• A transcript(s) from the United States Internal Revenue Service (IRS) of the person's IRS Form 1040, U.S. Individual Income Tax Return;
  • If the person was not required to file a Federal income tax return, he or she must submit their most recent IRS Form W-2, Wage and Tax Statement, Form 1099G, Certain Government Payments, or Social Security Benefit Form SSA-1099, if applicable;
  • If the person filed a Federal income tax return, and has recently changed employment or had a change in salary, the person must also submit copies of consecutive pay statements (stubs) for the most recent month or longer;
  • If the person does not have income and has not filed income tax returns, he or she must submit documentation from the IRS that indicates that no Federal income tax transcripts and no IRS Form W-2s were found;
  • An alien who is applying for or has been granted benefits or status as a VAWA self-petitioner or derivative or a T or U nonimmigrant, who does not have any income or cannot provide proof of income may:
    • Describe the situation in sufficient detail as provided in the form and form instructions prescribed by DHS to substantiate that he or she has income at or below 125 percent of the Federal Poverty Guidelines as well as the inability to obtain the required documentation; and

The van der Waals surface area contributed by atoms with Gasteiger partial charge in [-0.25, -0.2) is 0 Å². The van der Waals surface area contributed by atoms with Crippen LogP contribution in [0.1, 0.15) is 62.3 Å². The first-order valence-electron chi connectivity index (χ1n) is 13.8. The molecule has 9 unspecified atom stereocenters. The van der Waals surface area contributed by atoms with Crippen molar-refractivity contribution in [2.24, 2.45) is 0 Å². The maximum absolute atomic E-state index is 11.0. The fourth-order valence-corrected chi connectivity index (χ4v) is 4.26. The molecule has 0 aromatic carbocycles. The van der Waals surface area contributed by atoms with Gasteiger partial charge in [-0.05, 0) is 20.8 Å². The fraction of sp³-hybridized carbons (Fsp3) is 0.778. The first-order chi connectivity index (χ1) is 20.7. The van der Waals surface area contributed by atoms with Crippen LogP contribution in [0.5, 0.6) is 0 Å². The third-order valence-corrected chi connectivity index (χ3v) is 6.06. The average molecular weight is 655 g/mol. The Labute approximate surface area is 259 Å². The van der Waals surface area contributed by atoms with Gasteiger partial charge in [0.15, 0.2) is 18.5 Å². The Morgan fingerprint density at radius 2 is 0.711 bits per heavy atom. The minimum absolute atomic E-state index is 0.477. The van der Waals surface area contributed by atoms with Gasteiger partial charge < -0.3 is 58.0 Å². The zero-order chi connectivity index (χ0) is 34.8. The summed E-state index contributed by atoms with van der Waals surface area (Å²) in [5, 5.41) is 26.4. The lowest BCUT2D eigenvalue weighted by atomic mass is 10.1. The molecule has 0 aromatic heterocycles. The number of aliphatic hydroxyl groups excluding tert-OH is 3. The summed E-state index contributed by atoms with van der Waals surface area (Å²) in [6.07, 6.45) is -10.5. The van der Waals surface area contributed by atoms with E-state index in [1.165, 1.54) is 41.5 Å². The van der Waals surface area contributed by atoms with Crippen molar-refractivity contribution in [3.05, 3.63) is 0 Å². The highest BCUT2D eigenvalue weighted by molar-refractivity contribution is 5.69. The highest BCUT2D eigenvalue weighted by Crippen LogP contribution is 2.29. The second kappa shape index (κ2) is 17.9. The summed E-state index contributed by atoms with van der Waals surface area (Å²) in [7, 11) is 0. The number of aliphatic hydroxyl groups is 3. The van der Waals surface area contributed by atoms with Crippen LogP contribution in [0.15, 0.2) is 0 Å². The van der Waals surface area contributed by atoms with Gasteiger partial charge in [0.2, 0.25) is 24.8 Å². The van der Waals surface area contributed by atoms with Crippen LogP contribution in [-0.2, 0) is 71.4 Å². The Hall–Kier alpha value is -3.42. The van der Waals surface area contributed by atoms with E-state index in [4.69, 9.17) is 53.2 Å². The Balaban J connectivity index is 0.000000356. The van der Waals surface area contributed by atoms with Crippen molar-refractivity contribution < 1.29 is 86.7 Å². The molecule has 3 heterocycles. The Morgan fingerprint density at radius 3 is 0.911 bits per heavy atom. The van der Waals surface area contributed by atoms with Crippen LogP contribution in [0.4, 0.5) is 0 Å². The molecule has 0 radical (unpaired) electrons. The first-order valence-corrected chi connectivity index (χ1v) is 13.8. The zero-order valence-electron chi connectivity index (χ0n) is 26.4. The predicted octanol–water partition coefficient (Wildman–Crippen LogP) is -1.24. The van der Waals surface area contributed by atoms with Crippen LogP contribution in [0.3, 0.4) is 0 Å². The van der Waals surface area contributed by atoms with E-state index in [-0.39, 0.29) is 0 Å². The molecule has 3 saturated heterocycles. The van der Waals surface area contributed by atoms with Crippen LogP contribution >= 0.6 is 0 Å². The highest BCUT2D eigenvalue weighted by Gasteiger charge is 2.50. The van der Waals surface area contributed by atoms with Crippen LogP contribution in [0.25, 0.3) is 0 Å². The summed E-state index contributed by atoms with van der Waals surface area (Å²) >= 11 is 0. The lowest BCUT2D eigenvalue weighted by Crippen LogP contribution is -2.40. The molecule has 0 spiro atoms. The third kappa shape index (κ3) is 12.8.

• Provide pay statements (stubs) or affidavits from religious institutions, non-profits, or other community-based organizations verifying that he or she is currently receiving some benefit or support from that entity and attesting to his or her financial situation as documentation of income, if available.

Finally, the regulation provides for special rules for fee waiver applications related to the Special Immigrant Juvenile classification. In these cases, the fee waiver applicant must provide the following instead of documentation of gross household income:

Evidence that the applicant is approved for or has filed for Special Immigrant Juvenile classification, and
Evidence that the applicant remains in out-of-home care, such as foster care.

Because fee waivers and exceptions all require the requestor to be below the specified gross household income level, carefully documenting gross household income is a clear prerequisite to obtaining a fee waiver, exception, or exemption.


The new USCIS rules on fee waivers significantly limit the scope of fee waivers. However, certain victims of violence and crime victims remain eligible to affirmatively seek fee waivers. Furthermore, the USCIS may grant exceptions or exemptions in limited cases in agency discretion. When seeking a fee waiver in a qualifying case, it is essential for the requestor to carefully document his or her gross household income in order to establish eligibility for a fee waiver.